When Bain Capital LLC stepped into the contested auction of Toshiba Corp.'s memory chip business, the Boston private equity firm brought plenty of backup.
U.S. tech companies Apple Inc. (AAPL) , Dell Technologies Capital, Kingston Technology Co., Seagate Technology plc (STX) ; South Korean chipmaker SK Hynix; and Tokyo tech group Hoya Corp. are joining Bain in the ¥2 trillion ($17.7 billion) bid to acquire Toshiba Memory Corp.
Japanese public-private business support group Innovation Network Corporation of Japan and the Development Bank of Japan Inc. may also invest. The group is fittingly named KK Pangea, in reference to the geological super-continent that existed before the continents split.
Should they complete the deal despite legal objections of Toshiba partner Western Digital Corp. (WDC) , the constituents can expect to reap different benefits.
Western Digital acquired a stake in the joint venture when it bought SanDisk Corp. for $19 billion in 2015. Toshiba was forced to explore a sale of the memory business earlier this year after its U.S. nuclear business sought Chapter 11 bankruptcy protection and larger-than-expected losses caused the company to warn that it might not continue as a going concern.
Western Digital argues that Toshiba does not have the right to sell interests in the venture. Western Digital is also not likely pleased to have competitors Seagate and SK Hynix acquire stakes in the business.
Bain has the typical goals of a financial sponsor, said Moody's Investors Service analyst Gerry Granovsky. The firm has experience backing large tech companies such as BMC Software Inc. and Symantec (SYMC) . Down the road the company could exit through an IPO. The group could sell the business back to Toshiba if the company is on firmer ground, or to Western Digital or another party.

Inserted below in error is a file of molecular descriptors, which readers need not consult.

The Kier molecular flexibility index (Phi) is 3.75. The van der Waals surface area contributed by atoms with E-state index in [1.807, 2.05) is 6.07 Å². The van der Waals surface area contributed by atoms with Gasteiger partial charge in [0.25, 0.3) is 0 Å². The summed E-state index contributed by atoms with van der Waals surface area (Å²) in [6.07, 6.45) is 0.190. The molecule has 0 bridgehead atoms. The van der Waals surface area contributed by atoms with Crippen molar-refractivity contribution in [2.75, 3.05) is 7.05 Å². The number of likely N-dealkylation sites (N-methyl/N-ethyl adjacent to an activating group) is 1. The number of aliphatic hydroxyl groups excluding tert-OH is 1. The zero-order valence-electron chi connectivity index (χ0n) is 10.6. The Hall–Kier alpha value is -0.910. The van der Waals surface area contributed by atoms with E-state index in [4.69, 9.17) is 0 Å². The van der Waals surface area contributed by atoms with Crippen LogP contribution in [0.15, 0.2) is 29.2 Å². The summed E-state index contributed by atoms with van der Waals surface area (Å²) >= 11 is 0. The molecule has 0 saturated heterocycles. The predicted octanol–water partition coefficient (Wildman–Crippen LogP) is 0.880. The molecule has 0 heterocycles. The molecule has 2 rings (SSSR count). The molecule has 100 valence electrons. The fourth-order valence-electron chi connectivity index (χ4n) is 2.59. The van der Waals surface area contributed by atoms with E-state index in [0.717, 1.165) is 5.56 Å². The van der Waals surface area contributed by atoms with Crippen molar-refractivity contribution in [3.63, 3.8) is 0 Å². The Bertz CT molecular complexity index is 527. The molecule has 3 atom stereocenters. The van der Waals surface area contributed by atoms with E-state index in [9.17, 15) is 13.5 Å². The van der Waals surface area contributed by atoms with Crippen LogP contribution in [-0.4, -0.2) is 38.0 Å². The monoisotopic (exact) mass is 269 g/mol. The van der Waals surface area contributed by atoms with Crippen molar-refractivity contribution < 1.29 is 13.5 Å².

For Apple, Dell and other tech companies, the deal provides access to the market for crucial NAND flash memory.
"As NAND goes into a lot more end uses -- in everything from cell phones to notebook computers to your basic USB drives, the micro SD drives in cameras and increasingly more into [devices for] the Internet of things where you need very quick small format storage -- there is a risk for someone like Apple and Dell that there is a shortage," Granovsky said.
"You effectively are either buying it on the spot market from the NAND developers or you have supply agreements, but those supply agreements are very short term," he added. "So you are going from production cycle to production cycle. You don't have a consistent set of output from somebody.
The major NAND producers include Samsung Electronics Co. Ltd (SSNLF) , Toshiba, SK Hynix, and a partnership between Micron Technology Inc. (MU) and Intel Corp. (INTC) , Granovsky noted. Apple might be apprehensive if its supply depended on Samsung, a rival in phones, tablets and computers.
"By being part of the consortium, you don't care about getting voting stakes, you don't care about the longer-term economics of monetizing this investment, which is Bain's rationale for being there," he said. "You want to have that steady supply of the memory component."
Chipmaker Sk Hynix comes to the deal from a different perspective. "Since they produce their own NAND they don't need that capacity," Granovksy said. "They are a direct competitor to Toshiba memory and they are the industry laggard right now."
Reports suggest that SK Hynix will have limited voting rights and will not have access to Toshiba's technology. The chipmaker may benefit by keeping Toshiba's NAND business out of the hands of Western Digital or Apple supplier Foxconn, formally known as Hon Hai Precision Industry.
Japanese parties Hoya Group, Innovation Network Corporation and Development Bank of Japan have separate considerations. Innovation Network and Development Bank have are not yet formally part of the group, though the consortium said that the two have expressed interest in joining. "The incentive for the Japanese government-related and industry-related groups is to make sure that this critical technology stays in Japan," Granovsky said. "The last thing they wanted is Foxconn getting in there because that's what everyone is afraid of -- the leakage of tech to China."
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